Palestinians shift leaders in bid for aid
TEL AVIV — A Palestinian leadership struggle appears to be over, with Hamas and Fatah leaders agreeing to replace the Hamas prime minister, Ismail Haniyeh, with an academic from outside the Islamic militant party. The change is seen as a critical step toward lifting a seven-month international aid boycott on the Hamas-run Palestinian government.
The probable new prime minister, Mohammad Shabir, is a former head of the Hamas-sponsored Islamic University in Gaza, but is not considered an active member of the party. The selection of an independent Islamist, say analysts, helps Hamas save face, while allowing the new Palestinian government more flexibility to meet the requirements of US and European donor nations and restore the flow of hundreds of millions of dollars in assistance.
Echoing the US and European positions, Israeli foreign minister Tzippi Livni signaled Monday that her government would work with a new Palestinian cabinet if it agrees to forswear violence, recognize Israel, and follow previous peace agreements. "The issue is not who sits in the government, rather what the government says,'' she said in an interview with Israel Radio. "The test is not a personal test ... but what they will say. And the demand is very clear."
A new Palestinian national unity government is expected to ratify policy guidelines on peace talks laid out by Palestinian President Mahmoud Abbas, a moderate from the Fatah party who supports peace negotiations, according to a former Palestinian minister.
Those guidelines are based on a document put forward by Palestinian prisoners calling for an end to military attacks inside of Israel, and an implicit recognition of the Israel and endorsement of previous peace agreements.
The current Hamas-led government initially rejected Mr. Abbas's insistence on talks, and his criticism of the Palestinian uprising. Meanwhile, Mr. Haniyeh and hard-line Hamas foreign minister Mahmoud Zahar have been steadfast in resisting international pressure to negotiate with Israel and recognize the Jewish state.
But independent Islamists like Mr. Shabir are seen as less bound by Hamas ideology, and are more likely to accept interim peace deals and a two-state solution to the Israeli-Palestinian conflict.
"It seems that from the perspective of Abbas, the Quartet [Russia, the European Union, the US, and the United Nations], and Israel, what counts is the platform of the new government,'' says Ghassan Khatib, a former labor minister under the Fatah-led government. "It's difficult for big Hamas names to go along with a platform that is not a Hamas platform.''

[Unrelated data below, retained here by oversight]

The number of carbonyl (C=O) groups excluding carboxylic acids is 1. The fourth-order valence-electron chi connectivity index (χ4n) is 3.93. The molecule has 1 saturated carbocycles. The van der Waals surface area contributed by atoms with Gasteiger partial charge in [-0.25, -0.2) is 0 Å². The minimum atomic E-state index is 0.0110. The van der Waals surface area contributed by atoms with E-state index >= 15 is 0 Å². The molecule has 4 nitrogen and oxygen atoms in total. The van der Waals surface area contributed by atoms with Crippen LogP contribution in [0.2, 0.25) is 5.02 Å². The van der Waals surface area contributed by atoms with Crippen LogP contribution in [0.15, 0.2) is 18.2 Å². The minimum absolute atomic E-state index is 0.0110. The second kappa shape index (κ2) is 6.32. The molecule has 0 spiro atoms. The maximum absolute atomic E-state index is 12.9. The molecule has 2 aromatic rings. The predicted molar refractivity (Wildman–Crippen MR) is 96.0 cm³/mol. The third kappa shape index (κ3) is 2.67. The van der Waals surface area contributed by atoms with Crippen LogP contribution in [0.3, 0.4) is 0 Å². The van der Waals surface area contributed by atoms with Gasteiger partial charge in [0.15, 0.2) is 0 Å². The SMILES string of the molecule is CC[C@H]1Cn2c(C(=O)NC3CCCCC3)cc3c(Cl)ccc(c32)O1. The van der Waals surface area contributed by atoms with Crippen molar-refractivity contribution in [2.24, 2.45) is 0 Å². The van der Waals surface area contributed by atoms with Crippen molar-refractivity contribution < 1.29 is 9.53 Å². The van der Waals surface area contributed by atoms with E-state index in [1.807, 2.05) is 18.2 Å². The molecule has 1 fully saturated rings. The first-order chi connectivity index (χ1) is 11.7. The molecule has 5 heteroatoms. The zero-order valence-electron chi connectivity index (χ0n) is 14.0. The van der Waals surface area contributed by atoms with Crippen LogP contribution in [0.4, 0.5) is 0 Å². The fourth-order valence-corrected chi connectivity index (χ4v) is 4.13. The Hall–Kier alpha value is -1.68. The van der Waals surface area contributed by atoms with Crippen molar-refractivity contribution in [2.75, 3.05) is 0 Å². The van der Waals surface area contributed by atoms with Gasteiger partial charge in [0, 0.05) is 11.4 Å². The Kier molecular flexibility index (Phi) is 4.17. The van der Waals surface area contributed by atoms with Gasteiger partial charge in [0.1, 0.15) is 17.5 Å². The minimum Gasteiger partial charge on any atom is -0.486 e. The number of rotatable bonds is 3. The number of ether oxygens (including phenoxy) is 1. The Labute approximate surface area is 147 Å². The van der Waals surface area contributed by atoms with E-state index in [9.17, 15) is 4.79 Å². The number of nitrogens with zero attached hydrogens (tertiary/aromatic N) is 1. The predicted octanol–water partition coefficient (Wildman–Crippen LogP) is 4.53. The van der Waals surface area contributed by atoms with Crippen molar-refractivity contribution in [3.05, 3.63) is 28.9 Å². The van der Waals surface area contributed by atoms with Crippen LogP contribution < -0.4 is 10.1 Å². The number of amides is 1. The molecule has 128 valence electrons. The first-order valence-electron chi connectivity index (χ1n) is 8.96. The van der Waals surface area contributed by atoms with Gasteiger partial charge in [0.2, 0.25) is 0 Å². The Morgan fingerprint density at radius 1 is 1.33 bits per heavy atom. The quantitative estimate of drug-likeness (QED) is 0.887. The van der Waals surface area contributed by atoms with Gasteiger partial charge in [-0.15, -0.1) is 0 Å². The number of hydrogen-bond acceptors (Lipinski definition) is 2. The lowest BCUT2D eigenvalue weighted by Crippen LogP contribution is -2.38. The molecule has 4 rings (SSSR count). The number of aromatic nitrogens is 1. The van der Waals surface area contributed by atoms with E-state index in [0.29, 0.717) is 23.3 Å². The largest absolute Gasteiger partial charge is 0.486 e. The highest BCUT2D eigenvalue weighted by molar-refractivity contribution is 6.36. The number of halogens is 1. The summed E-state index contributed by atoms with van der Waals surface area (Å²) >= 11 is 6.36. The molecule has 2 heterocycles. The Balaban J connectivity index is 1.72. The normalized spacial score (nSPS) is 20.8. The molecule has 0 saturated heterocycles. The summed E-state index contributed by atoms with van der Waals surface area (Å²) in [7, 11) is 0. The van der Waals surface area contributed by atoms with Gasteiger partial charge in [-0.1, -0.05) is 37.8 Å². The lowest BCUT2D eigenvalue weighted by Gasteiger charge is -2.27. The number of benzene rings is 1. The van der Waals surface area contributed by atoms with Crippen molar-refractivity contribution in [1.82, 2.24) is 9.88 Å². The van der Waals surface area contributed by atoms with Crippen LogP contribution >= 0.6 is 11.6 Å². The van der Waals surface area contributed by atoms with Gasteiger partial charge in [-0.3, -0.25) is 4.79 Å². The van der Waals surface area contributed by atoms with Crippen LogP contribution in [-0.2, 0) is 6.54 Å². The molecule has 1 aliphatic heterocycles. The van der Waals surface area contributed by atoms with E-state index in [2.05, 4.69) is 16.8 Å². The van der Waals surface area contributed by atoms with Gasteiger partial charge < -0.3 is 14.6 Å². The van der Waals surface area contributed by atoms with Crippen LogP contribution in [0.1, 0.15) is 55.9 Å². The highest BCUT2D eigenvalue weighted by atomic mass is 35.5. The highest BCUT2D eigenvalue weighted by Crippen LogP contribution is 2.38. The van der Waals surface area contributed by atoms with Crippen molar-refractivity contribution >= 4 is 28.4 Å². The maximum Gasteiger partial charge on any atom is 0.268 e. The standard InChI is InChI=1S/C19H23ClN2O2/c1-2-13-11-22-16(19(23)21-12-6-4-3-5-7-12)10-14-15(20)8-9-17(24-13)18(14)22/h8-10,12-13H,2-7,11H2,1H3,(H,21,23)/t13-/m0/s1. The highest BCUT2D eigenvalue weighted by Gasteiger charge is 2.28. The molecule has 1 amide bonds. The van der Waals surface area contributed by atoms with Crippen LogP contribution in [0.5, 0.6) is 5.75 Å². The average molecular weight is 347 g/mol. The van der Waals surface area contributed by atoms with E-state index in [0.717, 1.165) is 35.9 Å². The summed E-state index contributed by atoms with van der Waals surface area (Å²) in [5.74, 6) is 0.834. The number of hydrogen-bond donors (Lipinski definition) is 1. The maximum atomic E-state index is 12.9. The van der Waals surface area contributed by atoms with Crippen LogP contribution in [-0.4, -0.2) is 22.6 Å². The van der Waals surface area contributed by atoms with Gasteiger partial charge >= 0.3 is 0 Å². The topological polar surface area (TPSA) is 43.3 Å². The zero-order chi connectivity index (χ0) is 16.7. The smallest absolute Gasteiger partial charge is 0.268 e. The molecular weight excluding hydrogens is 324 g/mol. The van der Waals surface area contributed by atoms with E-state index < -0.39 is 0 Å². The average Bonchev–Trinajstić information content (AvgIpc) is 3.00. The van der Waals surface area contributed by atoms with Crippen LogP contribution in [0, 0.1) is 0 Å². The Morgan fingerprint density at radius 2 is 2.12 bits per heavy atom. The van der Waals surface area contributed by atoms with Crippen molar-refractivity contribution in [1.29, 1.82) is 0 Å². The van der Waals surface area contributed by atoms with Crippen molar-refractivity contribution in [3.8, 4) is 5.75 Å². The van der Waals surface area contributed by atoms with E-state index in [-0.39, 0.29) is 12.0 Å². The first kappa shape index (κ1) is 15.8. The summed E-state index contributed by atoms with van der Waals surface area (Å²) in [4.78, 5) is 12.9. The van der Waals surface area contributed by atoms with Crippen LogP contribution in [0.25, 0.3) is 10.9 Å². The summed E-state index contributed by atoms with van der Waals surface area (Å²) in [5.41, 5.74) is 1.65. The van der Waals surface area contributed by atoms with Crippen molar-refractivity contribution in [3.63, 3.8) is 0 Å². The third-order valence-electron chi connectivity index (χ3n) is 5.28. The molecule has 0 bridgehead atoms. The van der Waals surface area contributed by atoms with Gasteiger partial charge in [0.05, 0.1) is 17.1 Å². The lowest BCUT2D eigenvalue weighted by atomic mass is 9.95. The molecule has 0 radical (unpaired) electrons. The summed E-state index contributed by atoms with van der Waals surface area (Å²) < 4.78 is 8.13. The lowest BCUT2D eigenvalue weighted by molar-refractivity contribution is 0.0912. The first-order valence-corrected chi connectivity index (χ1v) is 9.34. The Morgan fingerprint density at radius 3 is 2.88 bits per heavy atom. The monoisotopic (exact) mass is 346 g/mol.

Meanwhile, at an Arab League meeting in Cairo Sunday, Hamas Foreign Minister Zahar said that he would be willing to attend an international conference attended by Israel, the Associated Press reported. The Arab ministers also pledged to break financial sanctions on the Palestinian Authority, reported Reuters, but gave few details as to how that would be accomplished. Kuwait announced a pledge of $30 million to the Palestinian Authority via the Arab League.
Shabir, who has a doctorate in microbiology from West Virginia University, headed the Islamic University in Gaza for 15 years. He grew up within the Muslim Brotherhood, the Islamist political movement which spawned Hamas in the late 1980s. Still, he is considered a nonpartisan figure in good standing with the rival Palestinian parties.
Hamas's representatives in the new cabinet are likely to meet a similar criteria: public figures who have ties to the Islamist militants but are considered politically independent. Ziyad Abu Amr, an academic and independent legislator endorsed by Hamas, is considered the top choice to replace Mr. Zahar as foreign minister.
The appointments are considered a major concession by Hamas.
"In order to end the international sanction on the money transfer, [Hamas] is saying we are willing to give up the government if this will help our people,'' says Nashat Aqtash, who was employed during the recent Palestinian parliamentary election as a campaign consultant to Hamas. "Still, any Palestinian government has to go to the parliament [for approval] where Hamas has the majority.''
The international community's financial and diplomatic sanctions on the current Hamas-led cabinet have left Palestinian Authority coffers empty, sparking a financial crisis because some 140,000 government employees have gone unpaid.
As the new unity government – Fatah and Hamas sharing power – takes shape with the most influential posts going to outsiders rather than to Hamas's top political figures, it is unclear how much power the new leadership will wield in resuscitating a government which has almost ceased to function. "It's a good question," says Mr. Khatib. "This is a new experience. It's very difficult to imagine.''
Meanwhile, Israeli Prime Minister Ehud Olmert is in Washington this week, where he is likely to be pressured to meet with Abbas. In a rare interview with a Palestinian newspaper, published Monday, Mr. Olmert said he would release "a large number" of Palestinian prisoners, but not before Hamas militants release Cpl. Gilad Shalit, a soldier captured in a cross- border raid in June. "I give Palestinians my word of honor," Olmert said. "You will see how far I will go to allow your sons to return to their houses."